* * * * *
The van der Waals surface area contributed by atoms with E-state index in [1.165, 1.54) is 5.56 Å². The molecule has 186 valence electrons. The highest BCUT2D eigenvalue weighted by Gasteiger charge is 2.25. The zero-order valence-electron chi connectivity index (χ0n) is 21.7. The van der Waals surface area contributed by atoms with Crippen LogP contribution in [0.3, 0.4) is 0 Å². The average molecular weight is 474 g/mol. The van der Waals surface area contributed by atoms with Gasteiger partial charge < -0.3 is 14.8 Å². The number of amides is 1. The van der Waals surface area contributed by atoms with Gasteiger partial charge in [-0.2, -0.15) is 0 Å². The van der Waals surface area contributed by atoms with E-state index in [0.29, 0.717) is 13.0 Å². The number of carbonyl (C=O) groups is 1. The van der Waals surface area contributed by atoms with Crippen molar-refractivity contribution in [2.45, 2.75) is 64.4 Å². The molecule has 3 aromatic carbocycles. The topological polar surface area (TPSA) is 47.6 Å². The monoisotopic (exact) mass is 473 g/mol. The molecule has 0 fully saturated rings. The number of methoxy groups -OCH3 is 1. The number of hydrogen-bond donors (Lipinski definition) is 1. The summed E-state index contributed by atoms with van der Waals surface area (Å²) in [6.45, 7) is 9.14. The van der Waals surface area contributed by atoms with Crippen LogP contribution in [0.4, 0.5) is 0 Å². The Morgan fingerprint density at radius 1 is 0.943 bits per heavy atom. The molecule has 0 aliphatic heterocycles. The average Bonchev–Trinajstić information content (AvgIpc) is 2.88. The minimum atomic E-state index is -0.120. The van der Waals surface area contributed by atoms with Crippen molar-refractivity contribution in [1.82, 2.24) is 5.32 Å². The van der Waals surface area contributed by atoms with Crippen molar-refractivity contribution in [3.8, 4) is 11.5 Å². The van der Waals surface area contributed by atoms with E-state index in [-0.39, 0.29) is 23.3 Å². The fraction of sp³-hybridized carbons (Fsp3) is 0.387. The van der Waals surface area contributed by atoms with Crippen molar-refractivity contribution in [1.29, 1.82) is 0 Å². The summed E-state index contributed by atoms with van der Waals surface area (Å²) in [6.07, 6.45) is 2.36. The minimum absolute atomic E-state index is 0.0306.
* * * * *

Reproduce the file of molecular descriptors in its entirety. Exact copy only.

The van der Waals surface area contributed by atoms with E-state index in [1.165, 1.54) is 5.56 Å². The molecule has 186 valence electrons. The highest BCUT2D eigenvalue weighted by Gasteiger charge is 2.25. The zero-order valence-electron chi connectivity index (χ0n) is 21.7. The van der Waals surface area contributed by atoms with Crippen LogP contribution in [0.3, 0.4) is 0 Å². The average molecular weight is 474 g/mol. The van der Waals surface area contributed by atoms with Gasteiger partial charge < -0.3 is 14.8 Å². The number of amides is 1. The van der Waals surface area contributed by atoms with Gasteiger partial charge in [-0.2, -0.15) is 0 Å². The van der Waals surface area contributed by atoms with E-state index in [0.29, 0.717) is 13.0 Å². The number of carbonyl (C=O) groups is 1. The van der Waals surface area contributed by atoms with Crippen molar-refractivity contribution in [2.45, 2.75) is 64.4 Å². The molecule has 3 aromatic carbocycles. The topological polar surface area (TPSA) is 47.6 Å². The monoisotopic (exact) mass is 473 g/mol. The molecule has 0 fully saturated rings. The number of methoxy groups -OCH3 is 1. The number of hydrogen-bond donors (Lipinski definition) is 1. The summed E-state index contributed by atoms with van der Waals surface area (Å²) in [6.45, 7) is 9.14. The van der Waals surface area contributed by atoms with Crippen LogP contribution in [0.4, 0.5) is 0 Å². The Morgan fingerprint density at radius 1 is 0.943 bits per heavy atom. The molecule has 0 aliphatic heterocycles. The average Bonchev–Trinajstić information content (AvgIpc) is 2.88. The minimum atomic E-state index is -0.120. The van der Waals surface area contributed by atoms with Crippen molar-refractivity contribution in [1.82, 2.24) is 5.32 Å². The van der Waals surface area contributed by atoms with Crippen molar-refractivity contribution in [3.8, 4) is 11.5 Å². The van der Waals surface area contributed by atoms with E-state index in [-0.39, 0.29) is 23.3 Å². The fraction of sp³-hybridized carbons (Fsp3) is 0.387. The van der Waals surface area contributed by atoms with Crippen molar-refractivity contribution in [1.29, 1.82) is 0 Å². The summed E-state index contributed by atoms with van der Waals surface area (Å²) in [6.07, 6.45) is 2.36. The minimum absolute atomic E-state index is 0.0306.